Making Tax Digital Quarterly Submissions

Quarterly Submissions:

How it Works

From 6 April 2023, all unincorporated businesses and individual landlords are due to enter the Making Tax Digital for income tax (MTD ITSA). This start date for everyone is due to the switch from the current year basis, to the tax year basis.

It is worth noting, there is a chance that Making Tax Digital ITSA will be delayed, or deferred for some taxpayers, as there are still unanswered queries in regard to landlords and partnerships.

 

What will you need to do?

If you are mandated into Making Tax Digital ITSA, you will have to make quarterly submissions of the totals digitally recorded during the quarter by the accounting system of:

  • sales income for each trade
  • purchases/expenses for each category

The categories of expenses are expected to be those currently required in the self-employment section (form SA105) and property section (form SA103F) of the SA tax return. When the final Making Tax Digital ITSA regulations are released we will know exactly what those expense categories are.

 

What is it and what is it for?

The quarterly submission is a rough profit and loss account. The taxpayer is not required to declare that the quarterly submission is a complete or correct reflection of the net or gross income of the business, as the submission does not contain an accuracy statement.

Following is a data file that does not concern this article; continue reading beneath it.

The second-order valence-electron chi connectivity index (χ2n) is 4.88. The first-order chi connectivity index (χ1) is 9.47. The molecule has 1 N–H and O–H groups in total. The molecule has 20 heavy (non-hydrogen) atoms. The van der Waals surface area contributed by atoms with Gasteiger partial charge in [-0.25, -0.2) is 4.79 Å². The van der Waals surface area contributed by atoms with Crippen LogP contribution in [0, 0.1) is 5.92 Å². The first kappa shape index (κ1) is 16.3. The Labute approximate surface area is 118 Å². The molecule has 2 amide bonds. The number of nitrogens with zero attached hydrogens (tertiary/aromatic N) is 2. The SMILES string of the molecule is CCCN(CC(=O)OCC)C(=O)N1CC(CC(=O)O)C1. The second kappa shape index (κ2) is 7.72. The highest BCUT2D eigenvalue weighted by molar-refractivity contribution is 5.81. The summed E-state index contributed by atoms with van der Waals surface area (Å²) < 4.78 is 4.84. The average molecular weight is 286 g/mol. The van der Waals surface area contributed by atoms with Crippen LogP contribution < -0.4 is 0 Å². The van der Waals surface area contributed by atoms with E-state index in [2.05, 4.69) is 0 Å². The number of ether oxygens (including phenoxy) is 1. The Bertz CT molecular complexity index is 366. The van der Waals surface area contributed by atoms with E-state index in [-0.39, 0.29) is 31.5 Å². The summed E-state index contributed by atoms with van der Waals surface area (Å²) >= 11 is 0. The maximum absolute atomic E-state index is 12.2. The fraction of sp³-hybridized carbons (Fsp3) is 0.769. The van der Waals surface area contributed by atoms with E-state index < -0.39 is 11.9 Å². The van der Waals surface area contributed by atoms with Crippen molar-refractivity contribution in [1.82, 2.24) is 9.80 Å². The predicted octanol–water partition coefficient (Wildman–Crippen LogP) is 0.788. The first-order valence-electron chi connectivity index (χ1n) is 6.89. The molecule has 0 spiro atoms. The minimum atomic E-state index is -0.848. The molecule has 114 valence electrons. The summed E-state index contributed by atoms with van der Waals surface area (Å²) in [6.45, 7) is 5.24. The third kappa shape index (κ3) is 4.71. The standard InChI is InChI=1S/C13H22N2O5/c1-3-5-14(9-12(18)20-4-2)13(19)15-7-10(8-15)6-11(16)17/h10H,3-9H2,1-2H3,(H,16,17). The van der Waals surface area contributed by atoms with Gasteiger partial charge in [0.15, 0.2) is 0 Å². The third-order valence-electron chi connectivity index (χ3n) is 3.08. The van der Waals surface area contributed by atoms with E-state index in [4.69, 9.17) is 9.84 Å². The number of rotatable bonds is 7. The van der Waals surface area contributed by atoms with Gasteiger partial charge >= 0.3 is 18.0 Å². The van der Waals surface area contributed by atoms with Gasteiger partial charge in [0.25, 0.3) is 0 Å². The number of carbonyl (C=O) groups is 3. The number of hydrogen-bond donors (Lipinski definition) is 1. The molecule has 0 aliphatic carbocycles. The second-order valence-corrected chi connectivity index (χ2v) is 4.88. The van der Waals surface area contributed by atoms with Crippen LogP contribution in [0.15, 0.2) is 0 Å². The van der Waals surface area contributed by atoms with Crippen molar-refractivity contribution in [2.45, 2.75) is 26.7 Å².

The quarterly submission is not a 3-month set of accounts, it is rough track to prove to HMRC that the business is keeping some near-to-real-time digital records.

The HMRC will take the figures reported in the quarterly statement and reflect back to the taxpayer an estimate of the tax they will need to pay for the year. This will not include any capital allowances or other tax reliefs.

Any errors included in the quarterly submissions can be corrected in the end of period statement (EOPS), which will include a declaration of accuracy.

 

Five tax returns per year

The first tax year to be affected is 2023-24. This runs from 6 April 2023 to 5 April 2024.

If you chose an accounting period that is co-terminus with the tax year your filing, below is an example of how it will work:

  1. The first report will be due in August 2023.
  2. The second report will be due in November 2023.
  3. Your Self Assessment tax return for 2022-23 (the previous tax year) will be due by 31 January 2024.
  4. The third report will be due in February 2024.
  5. The fourth report will be due in May 2024.
  6. The fifth and final year-end report will be January 2025.

Tax payments

  • The tax liability will need to be paid by 31 January of the next year (as is currently the case).
  • You will be allowed to voluntarily pay your taxes as you go: the detail is still being decided.
  • Eventually, it is possible that you will be required to make four payments per year on account of tax.

Penalties

  • There will be no late filing penalties for at least a year while the new system beds in. After that, you will suffer penalties if you file your returns late.
  • Penalties already apply for errors in returns or documents.
  • Late payment interest already applies.

 

If you have any questions or queries on the above, or would like to know how you can manage the changes, Speak to the Robinsons Team

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